New County Manager Shiver is to take over Feb. 15
By Nik Robinson
Miami-Dade's new county manager will start work Feb. 14 after a divided county commission voted 8-5 Tuesday to confirm Homestead Mayor Steve Shiver despite concerns about public interpretation of his political background and administrative inexperience.
Mr. Shiver's starting date allows outgoing manager Merrett Stierheim one more commission meeting on the job.
"To be in haste to say goodbye to the experience that can be brought to the table is not good for us," said Commissioner Natacha Seijas.
Mr. Stierheim has played a critical role on several key issues facing the commission and still pending, including a referendum on a $1.5 billion general obligation bond for infrastructure, a possible aviation authority, hiring a Miami International Airport director and the future of the closed Homestead Air Force Base.
The outgoing manager will remain on the county payroll through a March 15 retirement date. Mr. Stierheim may also continue to work on projects beyond that, according to Mayor Alex Penelas.
Some commissioners said they were troubled by Mr. Shiver's recent job as an elected official who had to solicit donations and favors to campaign. Although no one said they expected Mr. Shiver to favor former donors, some said they feared the public perception.
"No amount of saying otherwise erases that doubt that the public has," said Commissioner Jimmy Morales, a supporter of campaign finance reform.
Mr. Shiver said he is working to divest his business interests.
"If there is any issue I feel uncomfortable with, I will ask the ethics commission to make a ruling," he said.
Commissioners are expected to set Mr. Shiver's salary on Feb. 13, retroactive from his date of confirmation. Mr. Penelas recommended a $165,000 salary.
Last week, just after Mayor Penelas announced Shiver's nomination for county manager rumors, accusations and serious questions arose from community leaders.
When commissioners were faced Tuesday with Mr. Shiver's confirmation, they set upon the mayor and his nominee like a firing squad. By the end of the interrogation, commissioners said they were impressed with the way the nominee ultimately confirmed 8-5 conducted himself.
"There are rumors," said Commissioner Katy Sorenson, who ultimately voted against his confirmation. "I want to get them on the record so we can dispel them and get your answers."
"Did the mayor ask you for an unsigned letter of resignation?" one commissioner asked, touching upon the idea that Mr. Penelas plans to move toward a strong mayor form of government that would render the manager's position obsolete.
"No," Mr. Shiver responded. "I am not going to jeopardize the professional stature I have developed in my life."
Commissioner Dennis Moss addressed the nominee about a concern some county observers have expressed that he would be obedient solely to the mayor's wishes.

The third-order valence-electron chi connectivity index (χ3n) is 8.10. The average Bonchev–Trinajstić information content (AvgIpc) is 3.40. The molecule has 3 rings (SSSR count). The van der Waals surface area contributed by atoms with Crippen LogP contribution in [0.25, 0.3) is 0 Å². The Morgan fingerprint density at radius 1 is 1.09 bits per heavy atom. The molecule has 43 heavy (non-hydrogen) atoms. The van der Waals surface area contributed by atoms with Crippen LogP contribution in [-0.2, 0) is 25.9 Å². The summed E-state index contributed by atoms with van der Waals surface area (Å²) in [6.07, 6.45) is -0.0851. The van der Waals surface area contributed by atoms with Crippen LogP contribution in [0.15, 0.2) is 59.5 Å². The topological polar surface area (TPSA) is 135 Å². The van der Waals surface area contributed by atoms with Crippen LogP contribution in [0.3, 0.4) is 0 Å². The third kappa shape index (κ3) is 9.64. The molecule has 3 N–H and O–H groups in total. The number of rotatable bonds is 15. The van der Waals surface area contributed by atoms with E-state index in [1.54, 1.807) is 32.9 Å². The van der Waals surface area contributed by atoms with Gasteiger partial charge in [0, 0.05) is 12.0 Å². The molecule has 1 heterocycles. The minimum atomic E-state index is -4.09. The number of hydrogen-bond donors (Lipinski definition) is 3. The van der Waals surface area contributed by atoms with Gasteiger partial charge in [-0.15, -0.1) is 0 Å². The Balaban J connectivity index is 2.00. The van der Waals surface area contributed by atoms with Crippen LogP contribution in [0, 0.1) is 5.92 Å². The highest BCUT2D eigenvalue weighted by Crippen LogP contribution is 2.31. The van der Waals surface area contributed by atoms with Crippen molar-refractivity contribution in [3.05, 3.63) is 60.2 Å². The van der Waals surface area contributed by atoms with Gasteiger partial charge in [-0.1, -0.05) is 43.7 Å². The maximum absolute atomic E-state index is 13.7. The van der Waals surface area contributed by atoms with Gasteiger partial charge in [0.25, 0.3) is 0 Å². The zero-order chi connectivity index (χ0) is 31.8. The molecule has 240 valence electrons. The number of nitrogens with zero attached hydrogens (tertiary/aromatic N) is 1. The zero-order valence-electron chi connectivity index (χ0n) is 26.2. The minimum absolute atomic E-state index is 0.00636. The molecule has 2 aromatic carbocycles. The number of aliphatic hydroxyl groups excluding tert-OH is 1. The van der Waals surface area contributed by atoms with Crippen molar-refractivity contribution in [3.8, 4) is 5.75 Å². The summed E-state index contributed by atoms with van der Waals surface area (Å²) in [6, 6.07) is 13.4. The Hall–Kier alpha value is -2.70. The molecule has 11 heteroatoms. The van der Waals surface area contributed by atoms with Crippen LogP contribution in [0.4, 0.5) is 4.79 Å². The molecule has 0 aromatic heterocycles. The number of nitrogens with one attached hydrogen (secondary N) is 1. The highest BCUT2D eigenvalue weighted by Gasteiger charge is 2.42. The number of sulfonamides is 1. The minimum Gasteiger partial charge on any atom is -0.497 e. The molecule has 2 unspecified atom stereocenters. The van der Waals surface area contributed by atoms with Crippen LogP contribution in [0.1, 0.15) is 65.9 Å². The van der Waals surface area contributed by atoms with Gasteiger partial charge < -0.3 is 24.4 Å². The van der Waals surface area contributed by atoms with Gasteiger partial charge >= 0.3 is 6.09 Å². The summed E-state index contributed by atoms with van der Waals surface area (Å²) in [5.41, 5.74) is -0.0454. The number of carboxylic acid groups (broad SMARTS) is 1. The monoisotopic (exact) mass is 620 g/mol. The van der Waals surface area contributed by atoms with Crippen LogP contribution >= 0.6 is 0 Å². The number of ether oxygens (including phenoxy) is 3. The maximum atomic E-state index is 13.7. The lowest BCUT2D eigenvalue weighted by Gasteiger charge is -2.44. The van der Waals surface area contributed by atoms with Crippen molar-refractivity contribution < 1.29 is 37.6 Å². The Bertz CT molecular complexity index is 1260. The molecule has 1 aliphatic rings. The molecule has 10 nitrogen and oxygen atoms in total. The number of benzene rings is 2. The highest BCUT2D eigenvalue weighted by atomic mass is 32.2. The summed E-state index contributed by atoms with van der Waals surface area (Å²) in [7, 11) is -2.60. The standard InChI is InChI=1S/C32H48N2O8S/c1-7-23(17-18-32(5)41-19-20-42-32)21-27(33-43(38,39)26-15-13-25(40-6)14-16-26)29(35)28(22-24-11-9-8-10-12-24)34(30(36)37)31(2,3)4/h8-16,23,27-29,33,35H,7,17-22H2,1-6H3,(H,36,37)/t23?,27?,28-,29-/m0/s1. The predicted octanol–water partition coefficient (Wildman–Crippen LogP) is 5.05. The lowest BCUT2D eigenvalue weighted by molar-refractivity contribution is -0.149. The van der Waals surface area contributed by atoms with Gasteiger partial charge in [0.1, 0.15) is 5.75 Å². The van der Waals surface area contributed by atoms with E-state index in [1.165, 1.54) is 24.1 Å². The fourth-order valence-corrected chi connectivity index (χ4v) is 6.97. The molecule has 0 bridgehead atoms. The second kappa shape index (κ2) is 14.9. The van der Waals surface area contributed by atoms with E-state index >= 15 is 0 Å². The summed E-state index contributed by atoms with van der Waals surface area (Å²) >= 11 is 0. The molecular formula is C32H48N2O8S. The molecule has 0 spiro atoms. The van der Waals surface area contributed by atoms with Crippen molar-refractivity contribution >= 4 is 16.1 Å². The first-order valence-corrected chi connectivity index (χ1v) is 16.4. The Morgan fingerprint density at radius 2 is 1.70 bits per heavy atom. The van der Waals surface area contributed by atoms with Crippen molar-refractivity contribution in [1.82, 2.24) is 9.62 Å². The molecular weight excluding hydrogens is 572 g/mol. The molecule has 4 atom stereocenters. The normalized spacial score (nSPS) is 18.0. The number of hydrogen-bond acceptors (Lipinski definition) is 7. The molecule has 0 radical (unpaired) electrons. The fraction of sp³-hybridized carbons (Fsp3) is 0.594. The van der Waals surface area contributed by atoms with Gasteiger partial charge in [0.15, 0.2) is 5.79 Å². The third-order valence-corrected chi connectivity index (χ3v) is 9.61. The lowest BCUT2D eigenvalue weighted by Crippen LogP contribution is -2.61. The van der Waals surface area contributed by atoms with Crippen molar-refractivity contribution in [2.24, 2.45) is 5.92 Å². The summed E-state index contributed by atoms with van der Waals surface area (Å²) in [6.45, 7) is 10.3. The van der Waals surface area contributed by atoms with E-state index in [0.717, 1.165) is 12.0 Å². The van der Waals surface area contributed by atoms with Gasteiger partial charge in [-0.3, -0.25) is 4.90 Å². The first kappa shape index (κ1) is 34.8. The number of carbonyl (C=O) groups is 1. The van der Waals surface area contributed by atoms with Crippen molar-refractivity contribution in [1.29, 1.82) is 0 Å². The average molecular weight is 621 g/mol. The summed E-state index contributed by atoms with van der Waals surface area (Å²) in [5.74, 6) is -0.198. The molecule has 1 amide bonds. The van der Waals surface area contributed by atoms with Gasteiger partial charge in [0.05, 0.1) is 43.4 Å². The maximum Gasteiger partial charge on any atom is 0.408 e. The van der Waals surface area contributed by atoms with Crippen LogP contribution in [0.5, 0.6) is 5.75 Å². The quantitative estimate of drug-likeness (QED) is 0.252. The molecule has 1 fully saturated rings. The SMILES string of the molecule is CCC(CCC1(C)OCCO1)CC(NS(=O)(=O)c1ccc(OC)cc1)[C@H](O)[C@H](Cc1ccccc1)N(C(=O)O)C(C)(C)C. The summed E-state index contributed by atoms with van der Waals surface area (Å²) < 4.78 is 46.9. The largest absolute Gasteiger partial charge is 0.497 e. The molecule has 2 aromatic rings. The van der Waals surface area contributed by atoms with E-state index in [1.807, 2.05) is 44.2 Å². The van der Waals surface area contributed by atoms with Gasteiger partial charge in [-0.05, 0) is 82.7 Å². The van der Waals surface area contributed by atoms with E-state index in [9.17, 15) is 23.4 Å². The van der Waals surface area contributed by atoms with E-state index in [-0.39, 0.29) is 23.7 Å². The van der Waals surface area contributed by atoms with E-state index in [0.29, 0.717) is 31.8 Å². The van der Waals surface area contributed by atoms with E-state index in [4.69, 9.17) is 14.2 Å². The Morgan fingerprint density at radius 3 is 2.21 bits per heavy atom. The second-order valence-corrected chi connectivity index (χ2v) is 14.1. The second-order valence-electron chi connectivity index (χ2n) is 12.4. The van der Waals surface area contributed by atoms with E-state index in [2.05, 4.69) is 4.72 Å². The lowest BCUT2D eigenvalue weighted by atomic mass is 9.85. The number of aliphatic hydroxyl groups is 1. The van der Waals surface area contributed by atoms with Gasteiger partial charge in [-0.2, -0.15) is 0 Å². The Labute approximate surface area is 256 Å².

"I am not looking for a county manager who is going to be a puppet and do the bidding of the county's mayor," Mr. Moss said.
Mr. Shiver responded quickly and directly: "If I had even an inclination I was going to be a puppet, I would not be standing before you now. There are no conditions placed on my position as county manager by Mayor Penelas.
"When I am viewed as a puppet, I guess my strings get a little tight," he said.
Still, the tough questions kept coming.
Commissioners addressed rumors that, if confirmed, Mr. Shiver would cut directors' jobs.
"It would be extremely short-sighted, extremely unwise and absolutely ridiculous to think I would come into a position and cut all my help that is going to make me successful," he said.
"I have not said I would cut salaries. I am not going to come in and gut a system that a man like Merrett Stierheim has put in place to put professionalism back in government."
Several commissioners expressed reservations about Mr. Shiver taking on an administrative role that includes overseeing 28,000 employees and serving 2.2 million residents.
"I feel we don't need a trainee on the job right now," Commissioner Barbara Carey-Shuler. "I am confused. How we can go from someone with strong professional experience to someone with none or little?"
Homestead employs about 400, Mr. Shiver said, but he plays a minimal administrative role. His private-sector experience involves three firms a construction company, a security operation and a real estate agency which together employ about 55.
Mr. Shiver was also born and raised in Homestead. His father was a Florida City commissioner, first elected in 1960.
Mr. Penelas was asked why he chose someone with such limited administrative experience.
"I thought bringing someone from the outside who would take a new, bolder, fresher look at the way we run the government would be healthy for this government," he said.
Several commissioners questioned Mr. Penelas' decision of bringing forth one candidate without conducting a national search.
"There are many challenges in this community," Ms. Sorenson said. "We deserve the best this nation has to offer. You have held up well under my questioning but I still have some concerns."
Mr. Penelas said he resented the onslaught of questions.
"I am sick and tired of answering all of these rumors and innuendoes," he said.
In the end, Mr. Shiver was confirmed 8-5, with Commissioners Barbara M. Carey-Shuler, Morales, Natacha Seijas, Ms. Sorenson and Mr. Moss opposing.